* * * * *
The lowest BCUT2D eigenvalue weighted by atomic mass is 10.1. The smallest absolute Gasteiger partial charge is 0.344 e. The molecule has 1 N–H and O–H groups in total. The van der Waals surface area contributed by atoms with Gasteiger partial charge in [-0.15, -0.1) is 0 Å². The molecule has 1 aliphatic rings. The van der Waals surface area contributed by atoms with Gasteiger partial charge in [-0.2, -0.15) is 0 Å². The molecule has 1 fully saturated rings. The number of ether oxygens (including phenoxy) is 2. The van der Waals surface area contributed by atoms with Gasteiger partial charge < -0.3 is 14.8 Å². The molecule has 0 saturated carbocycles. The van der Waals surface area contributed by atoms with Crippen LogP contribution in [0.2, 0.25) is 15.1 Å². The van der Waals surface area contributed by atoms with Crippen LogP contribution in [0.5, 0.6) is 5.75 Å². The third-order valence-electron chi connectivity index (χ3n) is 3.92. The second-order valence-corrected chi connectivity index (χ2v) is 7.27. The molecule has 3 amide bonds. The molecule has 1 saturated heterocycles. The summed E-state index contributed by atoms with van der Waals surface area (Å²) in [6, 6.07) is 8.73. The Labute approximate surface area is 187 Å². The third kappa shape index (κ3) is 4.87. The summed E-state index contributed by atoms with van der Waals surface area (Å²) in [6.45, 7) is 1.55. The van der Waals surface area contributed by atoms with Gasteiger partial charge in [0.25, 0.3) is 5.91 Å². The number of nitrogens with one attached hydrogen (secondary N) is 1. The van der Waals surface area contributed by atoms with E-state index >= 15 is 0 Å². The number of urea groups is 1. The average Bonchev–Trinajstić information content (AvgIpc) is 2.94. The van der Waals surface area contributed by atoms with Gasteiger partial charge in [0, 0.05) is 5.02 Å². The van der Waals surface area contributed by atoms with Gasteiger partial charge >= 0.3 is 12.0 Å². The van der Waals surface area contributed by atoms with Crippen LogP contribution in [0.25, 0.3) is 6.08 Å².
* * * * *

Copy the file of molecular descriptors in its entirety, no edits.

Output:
The lowest BCUT2D eigenvalue weighted by atomic mass is 10.1. The smallest absolute Gasteiger partial charge is 0.344 e. The molecule has 1 N–H and O–H groups in total. The van der Waals surface area contributed by atoms with Gasteiger partial charge in [-0.15, -0.1) is 0 Å². The molecule has 1 aliphatic rings. The van der Waals surface area contributed by atoms with Gasteiger partial charge in [-0.2, -0.15) is 0 Å². The molecule has 1 fully saturated rings. The number of ether oxygens (including phenoxy) is 2. The van der Waals surface area contributed by atoms with Gasteiger partial charge < -0.3 is 14.8 Å². The molecule has 0 saturated carbocycles. The van der Waals surface area contributed by atoms with Crippen LogP contribution in [0.2, 0.25) is 15.1 Å². The van der Waals surface area contributed by atoms with Crippen LogP contribution in [0.5, 0.6) is 5.75 Å². The third-order valence-electron chi connectivity index (χ3n) is 3.92. The second-order valence-corrected chi connectivity index (χ2v) is 7.27. The molecule has 3 amide bonds. The molecule has 1 saturated heterocycles. The summed E-state index contributed by atoms with van der Waals surface area (Å²) in [6, 6.07) is 8.73. The Labute approximate surface area is 187 Å². The third kappa shape index (κ3) is 4.87. The summed E-state index contributed by atoms with van der Waals surface area (Å²) in [6.45, 7) is 1.55. The van der Waals surface area contributed by atoms with Gasteiger partial charge in [0.25, 0.3) is 5.91 Å². The number of nitrogens with one attached hydrogen (secondary N) is 1. The van der Waals surface area contributed by atoms with E-state index >= 15 is 0 Å². The number of urea groups is 1. The average Bonchev–Trinajstić information content (AvgIpc) is 2.94. The van der Waals surface area contributed by atoms with Gasteiger partial charge in [0, 0.05) is 5.02 Å². The van der Waals surface area contributed by atoms with Gasteiger partial charge >= 0.3 is 12.0 Å². The van der Waals surface area contributed by atoms with Crippen LogP contribution in [0.25, 0.3) is 6.08 Å².